- Reduce Sodium: It’s tempting to add a layer of salt to your popcorn or an extra dash on your eggs, but sodium plays a significant role in blood pressure. Sodium should be limited to 2,300 mg a day or less.
- Limit Alcohol: Alcohol in moderation may actually be good for you, just be careful about exceeding a moderate amount. What “a moderate amount” means is still up for debate, however. In general, try to limit it to one drink per day. If you want the benefits of alcohol without the risk, try a resveratrol supplement.
- Quit Smoking: All doctors will recommend quitting smoking, whether you’re experiencing high blood pressure or not. Quitting smoking can help improve overall health, reduce the risk of heart disease, and reduce blood pressure.
- Reduce Stress: Easier said than done, start by determining what causes stress in the first place, and then find ways to mitigate those triggers. Even though more research is needed, stress may contribute to high blood pressure.
- Eat a Healthy Diet: Our bodies crave nutrients, and with the right foods you can decrease the risk of developing high blood pressure as well as lower existing high blood pressure. Focus on eating fruits, vegetables, whole grains, low-fat dairy, and avoid foods with saturated fats and cholesterol. Potassium, in particular, is one mineral that can lessen the effects of sodium.
When plants are injured, they produce phytoalexin, which is a substance that has antimicrobial and antioxidative properties. Resveratrol is a naturally occurring phytoalexin and has antioxidant benefits when consumed. Found in many fruits and vegetables, resveratrol has been shown to help improve blood flow and lower systolic blood pressure. Resveratrol may help arteries that have become stiff with age to relax, making it easier for blood to flow through the body.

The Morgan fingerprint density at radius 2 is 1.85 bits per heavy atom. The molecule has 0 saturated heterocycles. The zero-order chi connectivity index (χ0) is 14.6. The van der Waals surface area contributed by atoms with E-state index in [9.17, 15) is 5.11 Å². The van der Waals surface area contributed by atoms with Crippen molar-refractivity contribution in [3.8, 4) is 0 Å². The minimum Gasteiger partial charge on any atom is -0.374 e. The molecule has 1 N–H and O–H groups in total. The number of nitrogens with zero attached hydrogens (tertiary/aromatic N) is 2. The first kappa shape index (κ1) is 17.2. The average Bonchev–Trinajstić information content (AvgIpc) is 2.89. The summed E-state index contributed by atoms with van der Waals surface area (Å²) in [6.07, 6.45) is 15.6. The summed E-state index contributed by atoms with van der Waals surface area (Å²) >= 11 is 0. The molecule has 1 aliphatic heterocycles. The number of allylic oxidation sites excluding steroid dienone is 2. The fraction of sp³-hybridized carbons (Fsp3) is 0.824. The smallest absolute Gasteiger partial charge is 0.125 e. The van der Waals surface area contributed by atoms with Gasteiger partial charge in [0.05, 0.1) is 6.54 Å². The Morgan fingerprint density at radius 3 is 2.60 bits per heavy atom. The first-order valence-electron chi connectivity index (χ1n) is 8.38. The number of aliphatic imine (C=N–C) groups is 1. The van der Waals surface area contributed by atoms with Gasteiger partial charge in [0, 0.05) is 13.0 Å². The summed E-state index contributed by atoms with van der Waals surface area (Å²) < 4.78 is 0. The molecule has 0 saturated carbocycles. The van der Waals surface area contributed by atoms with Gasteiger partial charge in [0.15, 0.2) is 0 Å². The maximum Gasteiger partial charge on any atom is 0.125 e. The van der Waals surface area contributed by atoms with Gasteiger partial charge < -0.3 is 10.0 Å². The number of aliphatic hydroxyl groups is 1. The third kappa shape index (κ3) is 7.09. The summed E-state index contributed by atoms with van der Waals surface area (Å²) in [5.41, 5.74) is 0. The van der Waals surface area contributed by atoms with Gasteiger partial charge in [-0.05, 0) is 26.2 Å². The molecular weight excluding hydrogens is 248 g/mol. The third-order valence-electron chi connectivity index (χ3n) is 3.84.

The resveratrol supplement from vYv contains grape seed extract, an ingredient that is rich in resveratrol. The supplement also contains CBD, which also has antioxidant properties, helping to maintain balance and health in our bodies. If you’re looking to lower blood pressure and want to fill in nutritional gaps, our natural supplement may be a solution!
vYv is passionate about helping people live high-quality lives naturally. There are several medications for high blood pressure, but when there solutions that harness the power of nature, why wouldn’t you? Give your body some additional help and shop vYv for a CBD and resveratrol supplement.